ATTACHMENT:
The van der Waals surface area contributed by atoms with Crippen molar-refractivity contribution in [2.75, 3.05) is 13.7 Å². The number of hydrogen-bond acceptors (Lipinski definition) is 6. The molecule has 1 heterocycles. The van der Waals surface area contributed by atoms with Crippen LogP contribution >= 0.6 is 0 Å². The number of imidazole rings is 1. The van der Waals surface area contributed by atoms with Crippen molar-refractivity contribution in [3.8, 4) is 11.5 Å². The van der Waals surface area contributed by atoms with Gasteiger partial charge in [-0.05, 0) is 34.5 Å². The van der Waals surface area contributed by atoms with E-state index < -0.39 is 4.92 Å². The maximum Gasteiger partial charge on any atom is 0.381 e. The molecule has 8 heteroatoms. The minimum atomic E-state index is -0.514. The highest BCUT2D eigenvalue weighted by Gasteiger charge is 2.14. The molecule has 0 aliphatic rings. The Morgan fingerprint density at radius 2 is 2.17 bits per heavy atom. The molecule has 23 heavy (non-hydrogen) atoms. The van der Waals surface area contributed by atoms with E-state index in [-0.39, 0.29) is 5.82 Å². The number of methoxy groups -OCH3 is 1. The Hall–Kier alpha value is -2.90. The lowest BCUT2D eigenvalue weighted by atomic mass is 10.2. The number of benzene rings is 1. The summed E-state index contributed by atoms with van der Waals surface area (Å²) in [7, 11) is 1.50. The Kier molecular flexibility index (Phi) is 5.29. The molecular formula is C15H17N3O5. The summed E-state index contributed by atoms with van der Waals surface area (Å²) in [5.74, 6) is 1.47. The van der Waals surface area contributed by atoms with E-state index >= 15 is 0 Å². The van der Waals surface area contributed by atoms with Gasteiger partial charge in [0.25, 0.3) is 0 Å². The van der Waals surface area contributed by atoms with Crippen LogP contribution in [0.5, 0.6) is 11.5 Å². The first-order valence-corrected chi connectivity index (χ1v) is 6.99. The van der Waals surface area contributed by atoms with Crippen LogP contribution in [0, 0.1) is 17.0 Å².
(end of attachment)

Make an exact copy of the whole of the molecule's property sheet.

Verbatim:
The van der Waals surface area contributed by atoms with Crippen molar-refractivity contribution in [2.75, 3.05) is 13.7 Å². The number of hydrogen-bond acceptors (Lipinski definition) is 6. The molecule has 1 heterocycles. The van der Waals surface area contributed by atoms with Crippen LogP contribution >= 0.6 is 0 Å². The number of imidazole rings is 1. The van der Waals surface area contributed by atoms with Crippen molar-refractivity contribution in [3.8, 4) is 11.5 Å². The van der Waals surface area contributed by atoms with Gasteiger partial charge in [-0.05, 0) is 34.5 Å². The van der Waals surface area contributed by atoms with E-state index < -0.39 is 4.92 Å². The maximum Gasteiger partial charge on any atom is 0.381 e. The molecule has 8 heteroatoms. The minimum atomic E-state index is -0.514. The highest BCUT2D eigenvalue weighted by Gasteiger charge is 2.14. The molecule has 0 aliphatic rings. The Morgan fingerprint density at radius 2 is 2.17 bits per heavy atom. The molecule has 23 heavy (non-hydrogen) atoms. The van der Waals surface area contributed by atoms with E-state index in [-0.39, 0.29) is 5.82 Å². The number of methoxy groups -OCH3 is 1. The Hall–Kier alpha value is -2.90. The lowest BCUT2D eigenvalue weighted by atomic mass is 10.2. The number of benzene rings is 1. The summed E-state index contributed by atoms with van der Waals surface area (Å²) in [7, 11) is 1.50. The Kier molecular flexibility index (Phi) is 5.29. The molecular formula is C15H17N3O5. The summed E-state index contributed by atoms with van der Waals surface area (Å²) in [5.74, 6) is 1.47. The van der Waals surface area contributed by atoms with E-state index >= 15 is 0 Å². The van der Waals surface area contributed by atoms with Gasteiger partial charge in [0.25, 0.3) is 0 Å². The van der Waals surface area contributed by atoms with Crippen LogP contribution in [0.5, 0.6) is 11.5 Å². The first-order valence-corrected chi connectivity index (χ1v) is 6.99. The van der Waals surface area contributed by atoms with Crippen LogP contribution in [0, 0.1) is 17.0 Å².